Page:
Field Season Wrap-up: Woods Creek Watertyping
Earlier this year, Wild Fish Conservancy field crews geared up for an extensive water typing survey on Woods Creek, a tributary to the Skykomish River near Monroe in Snohomish County, WA. From early March to late June, our field crews surveyed many of the small streams feeding into the Woods Creek basin, identifying their classification and describing fish species composition and distribution. The crews collected more than 900 data points, each with numerous photos and a unique description of the stream’s habitat, flora, and fauna. The information gathered is now being digitized into a database that will be added to our geographic information system (GIS). When finalized later this year, WFC will provide the project results to state and local government resource managers so they can make better-informed decisions to protect sensitive stream habitats.
Since 1994, WFC has been preforming stream surveys throughout western Washington. During our time in the field, we have found that the official state stream maps are often inaccurate and underestimate the actual miles of fish-bearing waters. Woods Creek was no exception. Where we had access within the watershed we found 25 miles of previously unmapped stream channels, and 5.6 miles of streams mapped by DNR that did not exist. We also discovered large discrepancies in channel location and stream classification.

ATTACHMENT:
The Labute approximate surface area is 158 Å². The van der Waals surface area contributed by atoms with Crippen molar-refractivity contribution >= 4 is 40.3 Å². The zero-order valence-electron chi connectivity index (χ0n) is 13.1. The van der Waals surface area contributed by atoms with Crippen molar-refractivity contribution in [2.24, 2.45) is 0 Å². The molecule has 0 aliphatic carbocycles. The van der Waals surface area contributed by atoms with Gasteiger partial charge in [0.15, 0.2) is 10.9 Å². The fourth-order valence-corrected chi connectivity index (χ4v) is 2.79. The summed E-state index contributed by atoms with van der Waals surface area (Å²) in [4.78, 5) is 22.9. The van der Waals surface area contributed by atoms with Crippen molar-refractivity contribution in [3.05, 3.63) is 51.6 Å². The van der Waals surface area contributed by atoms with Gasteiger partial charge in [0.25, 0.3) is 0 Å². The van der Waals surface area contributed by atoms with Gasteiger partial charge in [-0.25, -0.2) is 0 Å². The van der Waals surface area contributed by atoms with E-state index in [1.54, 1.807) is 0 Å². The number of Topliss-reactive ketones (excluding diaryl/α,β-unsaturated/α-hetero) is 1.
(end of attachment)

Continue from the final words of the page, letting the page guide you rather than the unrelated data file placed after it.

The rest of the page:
In Snohomish County, waters classified as F (fish habitat) receive a buffer of 150 feet while N streams (non-fish habitat) receive a buffer of 50 feet. The importance of accurate mapping becomes very evident when taking these buffers into consideration.
It is because of these unmapped and incorrectly classified streams that WFC believes watertyping is essential to protecting habitats that would otherwise be overlooked. State and local governments in Washington are charged with protecting streams from adverse impacts associated with adjacent land-use activities. Often, the government agencies evaluating land use permits fall short in protecting our resources simply because they are relying on inaccurate maps.
With the cooperation of more than 200 private land owners, WFC was able to access and survey large portions of the tributaries feeding into Woods Creek, bringing to hand numerous coho, cutthroat trout and rainbow trout in previously undocumented streams. It is our hope that the watertyping surveys and subsequent mapping will help guide Snohomish County and Washington State as they move forward with responsible forestry, development, and land use planning.